• Tuxedo Park

  • A Wall Street Tycoon and the Secret Palace of Science That Changed the Course of World War II
  • By: Jennet Conant
  • Narrated by: John Kroft
  • Length: 13 hrs and 40 mins
  • 4.5 out of 5 stars (80 ratings)

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Publisher's Summary

This is the untold story of an eccentric Wall Street tycoon and the circle of scientific geniuses he assembled before World War II to develop the science for radar and the atomic bomb. Together they changed the course of history.

In the late 1930s, legendary financier, philanthropist, and society figure Alfred Lee Loomis gathered the most visionary scientific minds of the 20th century - Albert Einstein, Werner Heisenberg, Niels Bohr, Enrico Fermi, and others - at his state-of-the-art laboratory in Tuxedo Park, New York. He established a top-secret defense laboratory at MIT and personally bankrolled pioneering research into new, high-powered radar detection systems that helped defeat the German Air Force and U-boats. With Ernest Lawrence, the Nobel Prize-winning physicist, he pushed Franklin Delano Roosevelt to fund research in nuclear fission, which led to the development of the atomic bomb.

Jennet Conant, the granddaughter of James Bryant Conant, one of the leading scientific advisers of World War II, enjoyed unprecedented access to Loomis' papers, as well as to people intimately involved in his life and work. She pierces through Loomis' obsessive secrecy and illuminates his role in assuring the Allied victory.

©2002 Jennet Conant (P)2018 Tantor

What listeners say about Tuxedo Park

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  • Overall
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Fantastic book, weak technical execution

Book is very interesting and unique.
Narrator is easy to listen to. But, their are quite a few mispronunciations and the editing is quite sloppy- odd timing and many occasions of the talent clearing his throat, etc. seems like the B team did the edit.

5 people found this helpful

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Can’t Get to the Point

It’s one aside after another and never gets to the point.

It’s a painful, hard listen and I could only make it to the 2nd chapter.

It’s all expository and a life history of minor characters and just doesn’t get to the point. It’s like the Bible or a 3rd grade book report - the book is just “this man was the son of this person who was the son of this person and husband of this person and someone in the family had tuberculosis and there was depression in the family.” You’ll hear such stunning revelations as “He was much like his father. But more so.”

If you’re buying this to hear about a group of scientific geniuses you’re going to be VERY, VERY disappointed.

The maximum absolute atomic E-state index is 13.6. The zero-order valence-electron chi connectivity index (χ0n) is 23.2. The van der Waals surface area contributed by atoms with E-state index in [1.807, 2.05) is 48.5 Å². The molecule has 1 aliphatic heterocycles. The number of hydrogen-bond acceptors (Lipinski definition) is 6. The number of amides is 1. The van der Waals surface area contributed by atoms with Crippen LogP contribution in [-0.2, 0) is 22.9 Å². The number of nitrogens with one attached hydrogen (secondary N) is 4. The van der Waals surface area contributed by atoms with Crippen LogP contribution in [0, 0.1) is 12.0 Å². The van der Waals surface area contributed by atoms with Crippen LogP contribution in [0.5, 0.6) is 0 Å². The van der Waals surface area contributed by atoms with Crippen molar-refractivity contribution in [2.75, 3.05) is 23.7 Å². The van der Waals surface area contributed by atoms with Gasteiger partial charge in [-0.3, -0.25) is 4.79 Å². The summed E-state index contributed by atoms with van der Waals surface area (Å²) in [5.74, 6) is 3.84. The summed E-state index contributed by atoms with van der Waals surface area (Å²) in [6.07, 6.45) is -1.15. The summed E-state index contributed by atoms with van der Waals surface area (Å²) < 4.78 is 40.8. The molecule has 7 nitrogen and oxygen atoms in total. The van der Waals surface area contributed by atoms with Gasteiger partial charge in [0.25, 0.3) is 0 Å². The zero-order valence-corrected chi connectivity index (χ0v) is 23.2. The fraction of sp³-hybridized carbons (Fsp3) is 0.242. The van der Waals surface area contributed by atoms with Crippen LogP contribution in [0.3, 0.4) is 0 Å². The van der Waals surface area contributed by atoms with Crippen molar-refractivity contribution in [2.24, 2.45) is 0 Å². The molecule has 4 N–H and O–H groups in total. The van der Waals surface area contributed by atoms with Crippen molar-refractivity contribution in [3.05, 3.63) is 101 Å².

The narrator isn’t terrible but there is an obvious lack of knowledge of the people he is talking about. He pronounces “Vannevar Bush” as “Van-eever” and calls Erwin Schrödinger “shrō-ding-ar”

This is one of the worst books with the most misleading title I’ve ever had the displeasure of listening to.

1 person found this helpful

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Slow start but great lesson on the birth of radar

So it really is technology, risk, perseverance, dedication, patience… such traits that invoke change on a large scale.

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Mr. Loomis, WWII’s man behind the scene

Excellent biography of Alfred Loomis. Assuming the research is accurate, he was truly an American Patriot in the mold of our founding fathers.

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A Fantastic Read

Just simply one of the best discoveries in books I have ever made. Wonderful time.

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One of the most interesting books!

The story line, the details, the technology, the history, the Loomis...all awesome! We'll done Jennet.

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Amazing and Largely Unknown History

I did not really know what to expect when I started listening to this book, but I'm sure glad I did. The story of the life of Alfred Loomis, largely unknown, is just amazing. He was a great lawyer, an incredible investment banker (he and his partner basically financed the early development of the utility industry), and knew to sell out just before the crash. His wealth let him finance his true passion: science. He was an even better scientist (and an organizer of scientists). That's the heart of the book, and I won't spoil it for you, but the number of important inventions that he created or helped create is just astonishing. Would we have won World War II without him? Maybe, but it's hard to say. Oh, and he also owned most of Hilton Head.

One of the most instructive aspects of Loomis' life was his willingness to finance and assist other scientists. If he saw talent and and interesting subject, he would make sure (through his personal wealth and connections) that money was not an issue. He helped advance the careers of many important scientists. At the same time, he was personally involved in a lot of the projects, even though he often tried to avoid taking credit.

It takes a little while to get into the book, but once you do, it moves along nicely. Two nits: 1. The author tries to wrap the story from the very beginning around a novel by a relative who committed suicide and had some ties to Loomis. To me, this was not an effective literary device, but simply distracting. 2. The narration is generally OK, but there are a lot of mispronunciations.

There is a PBS American Experience piece on Tuxedo Park that makes a nice accompaniment. You can find it on the Internet.

Worth your time.

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Fantastic book about one of America’s unsung heroes

The book jumps around chronologically, but the wealth of information and unbiased portrayal of Dr. Loomis outweighs this minor inconvenience.